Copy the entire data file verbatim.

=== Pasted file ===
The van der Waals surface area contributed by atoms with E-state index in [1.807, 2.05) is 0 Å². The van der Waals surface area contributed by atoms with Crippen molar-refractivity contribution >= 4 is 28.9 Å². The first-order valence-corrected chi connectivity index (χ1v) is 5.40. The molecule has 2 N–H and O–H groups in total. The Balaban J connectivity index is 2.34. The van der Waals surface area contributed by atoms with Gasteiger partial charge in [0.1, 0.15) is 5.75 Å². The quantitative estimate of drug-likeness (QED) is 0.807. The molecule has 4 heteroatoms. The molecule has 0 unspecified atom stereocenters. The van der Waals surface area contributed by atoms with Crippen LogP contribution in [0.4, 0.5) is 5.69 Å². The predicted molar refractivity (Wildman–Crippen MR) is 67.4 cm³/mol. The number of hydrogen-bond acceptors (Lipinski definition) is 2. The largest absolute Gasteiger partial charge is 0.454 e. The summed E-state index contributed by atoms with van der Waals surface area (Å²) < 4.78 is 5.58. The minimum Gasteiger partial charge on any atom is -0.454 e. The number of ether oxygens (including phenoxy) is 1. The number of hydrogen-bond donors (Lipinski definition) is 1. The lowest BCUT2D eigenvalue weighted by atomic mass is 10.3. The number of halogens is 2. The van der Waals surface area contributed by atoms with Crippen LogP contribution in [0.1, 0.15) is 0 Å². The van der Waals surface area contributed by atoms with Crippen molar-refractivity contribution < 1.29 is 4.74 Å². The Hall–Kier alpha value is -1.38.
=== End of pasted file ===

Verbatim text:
The van der Waals surface area contributed by atoms with E-state index in [1.807, 2.05) is 0 Å². The van der Waals surface area contributed by atoms with Crippen molar-refractivity contribution >= 4 is 28.9 Å². The first-order valence-corrected chi connectivity index (χ1v) is 5.40. The molecule has 2 N–H and O–H groups in total. The Balaban J connectivity index is 2.34. The van der Waals surface area contributed by atoms with Gasteiger partial charge in [0.1, 0.15) is 5.75 Å². The quantitative estimate of drug-likeness (QED) is 0.807. The molecule has 4 heteroatoms. The molecule has 0 unspecified atom stereocenters. The van der Waals surface area contributed by atoms with Crippen LogP contribution in [0.4, 0.5) is 5.69 Å². The predicted molar refractivity (Wildman–Crippen MR) is 67.4 cm³/mol. The number of hydrogen-bond acceptors (Lipinski definition) is 2. The largest absolute Gasteiger partial charge is 0.454 e. The summed E-state index contributed by atoms with van der Waals surface area (Å²) < 4.78 is 5.58. The minimum Gasteiger partial charge on any atom is -0.454 e. The number of ether oxygens (including phenoxy) is 1. The number of hydrogen-bond donors (Lipinski definition) is 1. The lowest BCUT2D eigenvalue weighted by atomic mass is 10.3. The number of halogens is 2. The van der Waals surface area contributed by atoms with Crippen LogP contribution in [0.1, 0.15) is 0 Å². The van der Waals surface area contributed by atoms with Crippen molar-refractivity contribution < 1.29 is 4.74 Å². The Hall–Kier alpha value is -1.38.